Nfld. & Labrador

Nothing to laugh at: Here's how the comedy industry has been sidelined by COVID

"We have one of the hardest-working, hungriest standup scenes in Canada," says Mike Hammond, just one of several dozen comedians whose livelihood has had to change.

'We have one of the hardest working, hungriest standup scenes in Canada'

Mike Hammond is a standup comedian, and Newfoundland and Labrador's representative on the Canadian Association of Stand-up Comedians. (Submitted by Mike Hammond)

Here's something that's not particularly funny: the bubbling comedy scene in St. John's and the rest of N.L. had the fizz shaken out of it by the pandemic in March, just when it seemed to be finding its groove. 

Comedian Mike Hammond said several dozen people are working in the comedy scene, which is "an anomaly in the performing arts" because it lacks the infrastructure found in other cities and provinces. 

"We don't have any professional venues, and we don't have any professional producers or agents. But we have one of the hardest-working, hungriest standup scenes in Canada," Hammond said in an interview. 

The industry in Newfoundland and Labrador is driven by open-mic nights and some festivals around the region, which have seen growth in recent years.

Newfoundland has some of the best talent in Canada; it's just that no one knows about us yet.- Mike Hammond

Hammond said the province's variety when it comes to comedians is its strong suit.

"You could have a Matt Wright who's been on Just for Laughs three or four ​times … or you could see someone who's starting brand new," he said.

"It's a real mixed bag, but it's always an interesting show. Newfoundland has some of the best talent in Canada; it's just that no one knows about us yet."

Performing, with no audience feedback 

Standup comedians rely on an audience when they perform to test what works and what doesn't. But without large (or even small) public gatherings allowed as a result of the COVID-19 pandemic, some have tried different avenues to make things work.

"I've done a couple online shows where you could see people but couldn't hear them, which was jarring at the very least," Hammond told CBC Radio's Weekend AM.

"There's something about the audience's energy — if the audience is not into it, you're not into it. That kind of instant notification that you're doing well is very refreshing.… When it's silent, you're kind of just like talking into a vacuum."

Open-mic nights are a big driver for the comedy industry in St. John's. (Submitted)

Although they haven't been able to take the stage during the pandemic, comedians are always keeping busy, Hammond said. Some have been podcasting, while others are using the downtime for bigger projects like movies and other longer works.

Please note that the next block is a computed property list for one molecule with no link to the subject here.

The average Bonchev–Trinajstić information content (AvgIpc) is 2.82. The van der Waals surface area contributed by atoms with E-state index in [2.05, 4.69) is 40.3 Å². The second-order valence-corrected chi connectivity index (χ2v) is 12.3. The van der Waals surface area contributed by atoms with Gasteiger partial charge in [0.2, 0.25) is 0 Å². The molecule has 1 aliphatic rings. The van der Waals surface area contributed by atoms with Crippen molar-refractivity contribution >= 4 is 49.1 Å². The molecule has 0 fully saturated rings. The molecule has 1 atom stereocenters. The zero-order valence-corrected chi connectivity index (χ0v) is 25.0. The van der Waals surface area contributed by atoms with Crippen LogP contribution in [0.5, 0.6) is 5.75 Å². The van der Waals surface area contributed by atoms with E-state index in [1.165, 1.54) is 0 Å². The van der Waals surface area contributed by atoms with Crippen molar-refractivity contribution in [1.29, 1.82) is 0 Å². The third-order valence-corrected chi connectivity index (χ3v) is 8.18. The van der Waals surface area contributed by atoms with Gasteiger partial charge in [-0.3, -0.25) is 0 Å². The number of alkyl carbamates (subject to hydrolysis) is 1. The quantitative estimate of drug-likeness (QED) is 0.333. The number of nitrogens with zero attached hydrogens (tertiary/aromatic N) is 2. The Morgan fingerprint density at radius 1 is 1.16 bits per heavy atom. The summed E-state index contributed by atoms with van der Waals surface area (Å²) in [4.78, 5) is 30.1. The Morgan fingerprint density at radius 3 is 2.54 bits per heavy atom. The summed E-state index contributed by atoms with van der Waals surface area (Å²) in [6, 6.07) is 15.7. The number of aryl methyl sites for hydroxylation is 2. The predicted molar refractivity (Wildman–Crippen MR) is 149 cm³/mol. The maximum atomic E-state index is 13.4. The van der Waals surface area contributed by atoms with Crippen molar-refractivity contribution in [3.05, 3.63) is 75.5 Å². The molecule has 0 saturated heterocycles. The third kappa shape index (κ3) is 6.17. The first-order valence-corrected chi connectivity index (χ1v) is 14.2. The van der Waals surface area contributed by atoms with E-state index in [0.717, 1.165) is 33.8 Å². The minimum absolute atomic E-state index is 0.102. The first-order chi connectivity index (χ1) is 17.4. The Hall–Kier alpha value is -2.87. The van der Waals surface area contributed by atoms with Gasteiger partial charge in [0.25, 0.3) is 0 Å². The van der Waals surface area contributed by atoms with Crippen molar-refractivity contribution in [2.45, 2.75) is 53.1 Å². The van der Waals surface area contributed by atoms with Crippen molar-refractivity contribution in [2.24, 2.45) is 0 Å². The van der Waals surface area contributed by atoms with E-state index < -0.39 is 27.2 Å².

"We have a lot of people doing a lot of things that may not be 'standup proper,' but in these times where you kind of need an audible audience, a lot of the comedians are hunkered down writing, waiting for the day that it opens up again," he said. "But there's also a lot of great online content coming out."

No stimulus money going to comedians, Hammond

As comedians deal with the loss of work like many people across the country, Hammond said the industry can't get the same support from the federal government that other artists can.

As it stands right now on the federal level, standup comedy is not recognized as an art form in Canada, he said. "All the stimulus money that they're putting toward the arts, which is amazing, which theatre artists and film and writers, they'll be able to get much needed funding. And what comedians are saying are, 'Please consider us too.'

Federal stimulus funding is available for artists and performers, but Hammond says comedy isn't viewed as an art form when applying for funding. (Justin Tang/The Canadian Press)

"We are just as much art, we are just as much a contributor to the economy. And right now, we don't have opportunities."

Hammond said the province has been supportive of the industry through organizations like ArtsNL. However, comedians would have to apply under the theatre category.

"We do have to try and convince them it's theatre enough in order to be funded. And the jurors aren't comedians, so we have different professional standards."

Under current public health plans, performance spaces will not be allowed to open until Newfoundland and Labrador runs down through its alert level system. It moved into Alert Level 4 on May 11, and is not expected to move into Alert Level 3 until June 8. 

That means comedy venues will be some of the last places to reopen, leaving comedians unable to perform in front of an audience for an indefinite period of time.

Read more from CBC Newfoundland and Labrador

With files from Weekend AM

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